Absolutely! For example, I will sometimes have a person come in who really only wants to learn jazz. That requires a whole different curriculum. However, nearly all students want to play rock, with some people occasionally mentioning funk, hip-hop, etc. These styles are all pretty much based on quarter note grooves, 8th note grooves, 16th note grooves, and 6/8 grooves. So, by focusing on those rhythms, I can cover a lot of ground and work with students of varying interests. But yes, you are correct that each student must be treated individually. As an instructor, we need to consider not only the goals of the student, but also the student's personal strengths, weaknesses, and learning style.I would assume that you try to accommodate students with specific requests though, at least at some level.
You can say that again! I used to teach people of all ages. However, I found that teaching young children was radically different than all of my other work as a teacher. I eventually concluded that it wasn't really for me, so I now only work with students who are at least 12 years old. Most of my students are actually full-grown adults between the ages of 20 and 50. I guess you could say I'm specializing now!I also teach some very young kids, which also makes it work a little differently, haha
My curriculum is not currently based off of anything that is written down. Keep in mind that I started teaching in 1996, and generally do about 20 lessons per week. I have worked with about 500 students. With this type of volume over so many years, I have inevitably developed a system that is uniquely my own. It's a gradual thing that probably happens with most teachers after they've been at it for a decade or more. Of course, I do use books. My current favorites for teaching are The New Breed, Syncopation, and Understanding Rhythm. But these books are really just an adjunct to my core arsenal of exercises and teaching ideas, which are stored in my head. These exercises generally involve playing basic grooves and shifting the various elements to all of the different counts. I want my students to be comfortable putting the bass anywhere in the measure. I want them to be just as comfortable crashing on the "& of 2" as they are crashing on the 1.Out of curiosity (I'm working on developing and solidifying my own curriculum) is there any chance that I could see some of your teaching material? Are you writing your own, or do you use other people's texts?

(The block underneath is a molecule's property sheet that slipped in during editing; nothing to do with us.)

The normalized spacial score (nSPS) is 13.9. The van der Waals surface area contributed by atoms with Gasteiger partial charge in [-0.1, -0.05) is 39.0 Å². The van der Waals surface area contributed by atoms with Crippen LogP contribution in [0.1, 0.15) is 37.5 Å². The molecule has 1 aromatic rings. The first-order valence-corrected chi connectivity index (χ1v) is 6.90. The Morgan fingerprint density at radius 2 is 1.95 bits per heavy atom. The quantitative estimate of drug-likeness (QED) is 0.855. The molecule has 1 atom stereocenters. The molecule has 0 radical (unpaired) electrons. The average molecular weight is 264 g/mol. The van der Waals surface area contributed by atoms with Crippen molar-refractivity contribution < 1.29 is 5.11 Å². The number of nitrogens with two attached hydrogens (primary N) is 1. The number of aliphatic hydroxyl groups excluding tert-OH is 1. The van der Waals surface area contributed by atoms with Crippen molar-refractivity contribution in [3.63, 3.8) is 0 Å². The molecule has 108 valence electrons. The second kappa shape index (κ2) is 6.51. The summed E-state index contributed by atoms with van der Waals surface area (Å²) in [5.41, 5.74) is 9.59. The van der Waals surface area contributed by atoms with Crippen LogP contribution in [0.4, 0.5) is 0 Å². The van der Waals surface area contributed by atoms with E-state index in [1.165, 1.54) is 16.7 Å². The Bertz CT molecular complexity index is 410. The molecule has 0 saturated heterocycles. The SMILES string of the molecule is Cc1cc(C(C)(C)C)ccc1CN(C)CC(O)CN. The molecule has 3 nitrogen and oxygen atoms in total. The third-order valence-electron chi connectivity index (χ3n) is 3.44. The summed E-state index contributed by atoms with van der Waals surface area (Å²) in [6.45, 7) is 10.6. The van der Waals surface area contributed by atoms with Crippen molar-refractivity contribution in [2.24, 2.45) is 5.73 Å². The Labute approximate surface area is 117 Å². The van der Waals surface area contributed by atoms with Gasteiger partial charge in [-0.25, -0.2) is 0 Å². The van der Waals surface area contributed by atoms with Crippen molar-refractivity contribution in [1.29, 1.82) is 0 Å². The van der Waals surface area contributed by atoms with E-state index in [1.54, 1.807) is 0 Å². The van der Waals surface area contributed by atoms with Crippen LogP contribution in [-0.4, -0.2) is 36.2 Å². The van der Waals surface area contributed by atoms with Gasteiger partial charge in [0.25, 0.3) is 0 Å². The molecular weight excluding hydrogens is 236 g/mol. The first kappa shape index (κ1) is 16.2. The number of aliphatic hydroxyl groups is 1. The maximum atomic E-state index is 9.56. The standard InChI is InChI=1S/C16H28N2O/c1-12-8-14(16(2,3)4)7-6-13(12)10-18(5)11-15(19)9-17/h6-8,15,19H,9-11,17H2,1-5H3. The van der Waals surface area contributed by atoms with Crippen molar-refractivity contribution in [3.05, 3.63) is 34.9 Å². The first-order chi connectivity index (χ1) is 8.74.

I hope you enjoy the DVD. Let me know if you ever have questions about any of the material in it. Best of luck!It certainly sounds like a fairly unique approach, and its cool that you got some of the top guys to support it. Heck, If Garibaldi, Smith, Formularo, and others learned from it, I know I'll pick up a lot!